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Gartner: 75% of Mobile Apps Will Fail Security Tests Through 2015

The rise of BYOD means enterprises must implement security testing and containment solutions, according to new Gartner research.

Mobile applications are a major security vulnerability for those enterprises that are implementing BYOD policies, according to new research released by Gartner. The analyst firm forecasts that 75% of mobile applications will fail basic security tests through 2015 and could offer an entry point for hackers looking to breach an enterprise’s network.

Gartner also forecasts that the focus of breaches will move from desktops and laptops to smartphones and tablets by 2017, as mobile devices continue to replace PCs. Current security features of mobile devices and applications will not be able to stop those breaches, and enterprises need to implement containment methods such as application wrapping or hardening to protect themselves, according to the report.

[For more on security, check out: Now Flatter, Cheaper Networks Can Be Secure, Too.]

The good news from the research is that providers of application security testing will modify their offerings to test mobile applications, Gartner predicts. Static and dynamic application security testing technologies are commonly used by enterprises, but mobile application testing is a new space for these technologies that will need to be adjusted to meet the security challenges around mobile apps, the report says.

Enterprises rarely perform security testing on mobile applications today, Dionisio Zumerle, principal research analyst at Gartner, said in a statement regarding the research: “Most enterprises are inexperienced in mobile application security. Even when application security testing is undertaken, it is often done casually by developers who are more concerned with the functionality of applications, not their security.”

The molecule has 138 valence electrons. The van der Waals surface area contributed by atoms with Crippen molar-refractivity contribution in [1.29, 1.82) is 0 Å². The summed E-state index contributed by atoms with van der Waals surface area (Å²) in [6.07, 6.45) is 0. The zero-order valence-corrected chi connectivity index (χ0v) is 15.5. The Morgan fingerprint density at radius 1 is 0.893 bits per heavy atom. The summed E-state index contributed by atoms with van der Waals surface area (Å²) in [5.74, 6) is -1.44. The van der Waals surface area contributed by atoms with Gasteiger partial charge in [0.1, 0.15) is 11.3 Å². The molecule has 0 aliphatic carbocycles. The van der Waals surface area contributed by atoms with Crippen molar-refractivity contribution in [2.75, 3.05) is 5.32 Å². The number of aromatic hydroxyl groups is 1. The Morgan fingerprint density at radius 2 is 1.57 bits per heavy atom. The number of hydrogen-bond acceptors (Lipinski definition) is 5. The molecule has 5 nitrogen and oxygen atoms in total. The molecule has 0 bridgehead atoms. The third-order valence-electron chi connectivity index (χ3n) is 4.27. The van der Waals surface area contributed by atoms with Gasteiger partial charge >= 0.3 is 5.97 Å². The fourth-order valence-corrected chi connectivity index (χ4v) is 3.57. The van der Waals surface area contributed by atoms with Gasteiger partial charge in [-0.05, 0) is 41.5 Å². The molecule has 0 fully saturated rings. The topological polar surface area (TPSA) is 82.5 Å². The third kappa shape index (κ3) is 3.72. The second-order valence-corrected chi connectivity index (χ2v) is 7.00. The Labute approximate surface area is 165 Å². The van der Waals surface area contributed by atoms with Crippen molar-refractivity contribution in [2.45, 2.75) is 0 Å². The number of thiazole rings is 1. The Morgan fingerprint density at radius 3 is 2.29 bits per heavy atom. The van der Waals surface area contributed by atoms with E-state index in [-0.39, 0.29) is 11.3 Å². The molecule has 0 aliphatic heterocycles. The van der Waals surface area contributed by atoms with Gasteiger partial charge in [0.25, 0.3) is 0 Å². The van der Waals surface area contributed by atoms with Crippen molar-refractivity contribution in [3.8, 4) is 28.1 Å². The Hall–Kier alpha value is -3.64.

Mobile applications also offer up a new method of application security testing -- behavioral testing. This emerging testing method monitors a running application for malicious behavior in the background. Enterprises should also apply security testing to the server layer of mobile applications and to help prevent the loss of data from their servers in the case of an attack, Gartner recommends.

“App stores are filled with applications that mostly prove their advertised usefulness,” says Zumerle. “Nevertheless, enterprises and individuals should not use them without paying attention to their security. They should download and use only those applications that have successfully passed security tests conducted by specialized application security testing vendors.”

[Learn more about the Internet of Things at Interop's Internet of Things Summit on Monday, September 29.]

Jonathan Camhi has been an associate editor with Bank Systems & Technology since 2012. He previously worked as a freelance journalist in New York City covering politics, health and immigration, and has a master's degree from the City University of New York's Graduate School ... View Full Bio

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Greg MacSweeney
Greg MacSweeney,
User Rank: Author
9/24/2014 | 9:53:44 AM
Are all platforms equally bad?
Did the report mention if apps on iOS are safer than apps on Andriod? Or is the 75% across all platforms?
User Rank: Author
9/19/2014 | 4:17:40 PM
Re: Probably merits a followup...
Very true Nate. The question will be whether the security providers and the app developers can make serious gains on this issue before hackers turn their attention to mobile devices as the main target of their attacks.
Nathan Golia
Nathan Golia,
User Rank: Author
9/18/2014 | 4:50:09 PM
Probably merits a followup...
as we've learned, additional vectors of attack are bad for data security. With more portals and devices granting access to financial services information, it's imperative that security improves.
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